Team Fortress 2 isn't entirely about hats. Somewhere within is a game you can be good at. Some people are better than others. TCM Gaming have been sitting at the top of nearly every professional TF2 gaming league for the past few years, and as such they've managed to accumulate a vast sum of knowledge on how to not get yourself stabbed in the back, headshotted, blown up with a cluster of stickybombs, or killed by a sentry gun over, and over, and over again. They explain exactly what to do, and what not to do, below.
It's not called Team Fortress 2 for nothing, and so it's hardly surprising that you're probably going to need to work as a team. But what does 'team' even mean? Matthius 'Zerox' Kühl thinks he's figured it out. “Six individually great players won't make it to the top unless they learn how to play together. It is important to attack and retreat as a group, help each other out or know when to flank the opponent during an attack. You have to learn how each player in your team thinks and reacts to certain situations and use it for your game. Therefore you also need to know how to play the other classes. Only when you understand the pros and cons of the classes your teammates have to deal with can you help them out or time your actions right. But even if you know your mates for years, you will never be able to read thoughts. That's why it is essential to tell everyone what you are doing or what you are gonna do.”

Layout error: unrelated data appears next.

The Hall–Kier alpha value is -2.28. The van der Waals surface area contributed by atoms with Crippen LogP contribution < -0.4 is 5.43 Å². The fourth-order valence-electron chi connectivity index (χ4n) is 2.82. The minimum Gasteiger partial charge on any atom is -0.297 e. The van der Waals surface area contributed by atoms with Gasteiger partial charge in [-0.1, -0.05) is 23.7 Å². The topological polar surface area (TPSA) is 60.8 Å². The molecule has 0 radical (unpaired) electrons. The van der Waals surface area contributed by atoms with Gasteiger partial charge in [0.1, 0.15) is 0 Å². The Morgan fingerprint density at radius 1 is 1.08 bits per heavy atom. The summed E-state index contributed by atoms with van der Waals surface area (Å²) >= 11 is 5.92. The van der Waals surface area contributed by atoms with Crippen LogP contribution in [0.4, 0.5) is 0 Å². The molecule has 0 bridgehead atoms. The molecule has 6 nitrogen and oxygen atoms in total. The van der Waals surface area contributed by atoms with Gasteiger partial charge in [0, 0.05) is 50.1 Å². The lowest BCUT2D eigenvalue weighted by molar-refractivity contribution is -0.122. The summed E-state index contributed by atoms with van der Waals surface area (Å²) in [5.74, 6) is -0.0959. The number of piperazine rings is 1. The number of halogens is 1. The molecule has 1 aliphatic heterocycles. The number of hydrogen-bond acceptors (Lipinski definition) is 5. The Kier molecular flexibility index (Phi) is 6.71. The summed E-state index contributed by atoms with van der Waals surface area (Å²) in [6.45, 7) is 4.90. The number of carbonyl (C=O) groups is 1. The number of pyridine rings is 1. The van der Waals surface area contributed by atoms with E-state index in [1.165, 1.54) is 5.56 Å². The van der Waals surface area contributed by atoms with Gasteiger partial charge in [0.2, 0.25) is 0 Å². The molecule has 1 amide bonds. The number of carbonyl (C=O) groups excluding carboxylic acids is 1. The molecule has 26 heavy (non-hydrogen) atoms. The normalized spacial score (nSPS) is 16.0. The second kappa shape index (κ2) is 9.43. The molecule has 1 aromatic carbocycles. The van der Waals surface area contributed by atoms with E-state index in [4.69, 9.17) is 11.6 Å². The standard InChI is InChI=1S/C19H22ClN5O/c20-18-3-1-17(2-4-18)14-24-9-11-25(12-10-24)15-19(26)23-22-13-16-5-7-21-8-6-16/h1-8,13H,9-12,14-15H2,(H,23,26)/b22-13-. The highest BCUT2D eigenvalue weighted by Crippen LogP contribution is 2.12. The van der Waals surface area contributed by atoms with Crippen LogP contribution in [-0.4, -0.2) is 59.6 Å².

Chums. They're the best. They buy you a round when you are too stingy to buy one yourself, and they ubercharge you that second before you were about to die. Or they don't, and you don't speak to each other for weeks. “There are several ingredients to a successful team,” Says Jim 'XMan' Maguire, “but one of the most important one's is friendship, and actually enjoying each others company. Whenever we have a big game, be it online or LAN, I always tell the guys to go and enjoy their game. If you're having fun you play with passion rather than repetition. All the skill in the world means nothing if you hate what your doing.”